Building Universal Windows apps targeting the Windows 10 Anniversary SDK

Today we are releasing an update to the Universal Windows App development tools in Visual Studio 2015 Update 3 to enable you to build apps that target the Windows 10 Anniversary SDK (build 14393). In addition, the Windows Store is now open for submissions of apps that target the Windows 10 Anniversary Update SDK.

The Windows 10 Anniversary Update bring 2700+ enhancements to Windows 10—including Cortana, Inking, Edge. This brings an opportunity to build apps for the more than 350 million users running Windows 10 on their desktops, phones, Xbox, HoloLens, and other devices. For more information about the enhancements to the Windows SDK, see Kevin Gallo’s blog post.

In this release of the Universal Windows App development tools (version 1.4.1), we have added enhancements to the Store submission workflow such as enabling Azure Active Directory integration for dev center accounts, support for large package deployment (useful for large games), and much more. I’ll cover some key highlights in this post.

If you have never installed Visual Studio 2015 before then go to Windows Dev Center to install. If you already have Visual Studio 2015 installed, a notification will appear to prompt you to install, you can modify your Visual Studio installation to upgrade to version 1.4.1 of the tools, or you can go to the Windows Dev Center to upgrade the tools.

Windows 10 Anniversary Update SDK Integration

Visual Studio supports the Windows 10 Anniversary Update release. By default, all projects created using Visual Studio 2015 will now target the new SDK, and users will be able to migrate their existing projects to take advantage of new APIs and features.

Improved integration with Windows Store

Once the project has been associated with the Windows Store, you will no longer need to sign in to create a package to submit to the Store. When you first create a package to submit to the Windows Store, you can now sign in with Azure Active Directory credentials for an AAD Store account. In addition, Windows Store credentials are shared with Visual Studio. This means that as long as you are signed in to Visual Studio, the tokens will still be valid in the packaging wizard. Finally, if you associate your application with a product in the Store one time, you will never need to sign in again. The association persists throughout the life of the project

Large game deployments to Xbox

This release enables new advanced remote deployment options so game developers can more quickly iterate on changes for large games. With Visual Studio 2015 Update 3, and the Windows 10 Anniversary Update SDK, you can now copy files to the remote device using a new faster underlying file transfer protocol. In addition, you can register a package layout directly from a network share to negate the requirements of file transfer altogether.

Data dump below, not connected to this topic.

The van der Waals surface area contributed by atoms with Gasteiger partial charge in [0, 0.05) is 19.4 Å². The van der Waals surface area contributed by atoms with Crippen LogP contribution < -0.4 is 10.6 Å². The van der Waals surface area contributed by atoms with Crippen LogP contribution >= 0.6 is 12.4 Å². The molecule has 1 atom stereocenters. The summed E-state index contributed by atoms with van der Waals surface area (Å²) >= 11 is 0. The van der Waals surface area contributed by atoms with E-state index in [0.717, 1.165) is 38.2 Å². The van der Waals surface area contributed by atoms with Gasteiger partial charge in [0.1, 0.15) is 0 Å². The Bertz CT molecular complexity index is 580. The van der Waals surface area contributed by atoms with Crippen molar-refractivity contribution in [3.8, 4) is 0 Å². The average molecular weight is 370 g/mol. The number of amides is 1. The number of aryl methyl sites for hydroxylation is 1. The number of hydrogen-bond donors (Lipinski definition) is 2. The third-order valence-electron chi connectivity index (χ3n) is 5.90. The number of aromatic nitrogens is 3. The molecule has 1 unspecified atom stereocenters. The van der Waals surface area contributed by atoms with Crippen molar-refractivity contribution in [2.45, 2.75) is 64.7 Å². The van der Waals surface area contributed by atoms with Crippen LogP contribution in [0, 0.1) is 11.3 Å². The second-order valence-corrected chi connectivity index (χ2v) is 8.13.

For more information about leveraging these remote deployment options, check out the latest documentation on the Windows Developer center.

Attach the debugger to application

You can now debug apps that were already running on devices such as IoT, XBOX, and HoloLens from within Visual Studio.

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XAML UI Debugging improvements

Whenever the focus changes in your app, the new Track Focus feature in the Live Visual Tree will cause selection in the Live Visual Tree to update to the currently focused element. This makes it easier to map between the running app and the live visual tree. These features are available for both UWP and WPF.

Design support for Indirect Resources

You can now view and use indirect resources in your XAML code. Static Resources referencing other resources in your XAML apps will be fully rendered in the designer, have Intelligence support, and preview in the Resources Pane in Blend. You can also view the original source of an indirect resource with the Resources Pane.

.NET Native for Universal Windows Apps

.NET Native 1.4 is a minor servicing release that improves performance, addresses several customer reported bugs and improves Release build compilation times of large apps. XAML applications and Unity games that use .NET Native 1.4 will have better runtime performance. These improvements were achieved by making both reflection and native API calls faster.

Tell us what you think

With today’s launch, we continue our goal to make Windows and Visual Studio more open than ever and provide you the tools to make Windows your home. Try out the tools, and get started building and submitting apps today.

As always, we welcome your feedback. For problems, let us know via the Report a Problem option in Visual Studio. For suggestions on how we can make Visual Studio even better for building Universal Windows apps, let us know through UserVoice.

Pete Faraday, Program Manager, Visual Studio

Pete works on the Windows Tools team within Visual Studio. Originally from the UK, he has been in Seattle for the last 20 years. In his spare time, he enjoys coffee, home repairs, and life near the waterfront.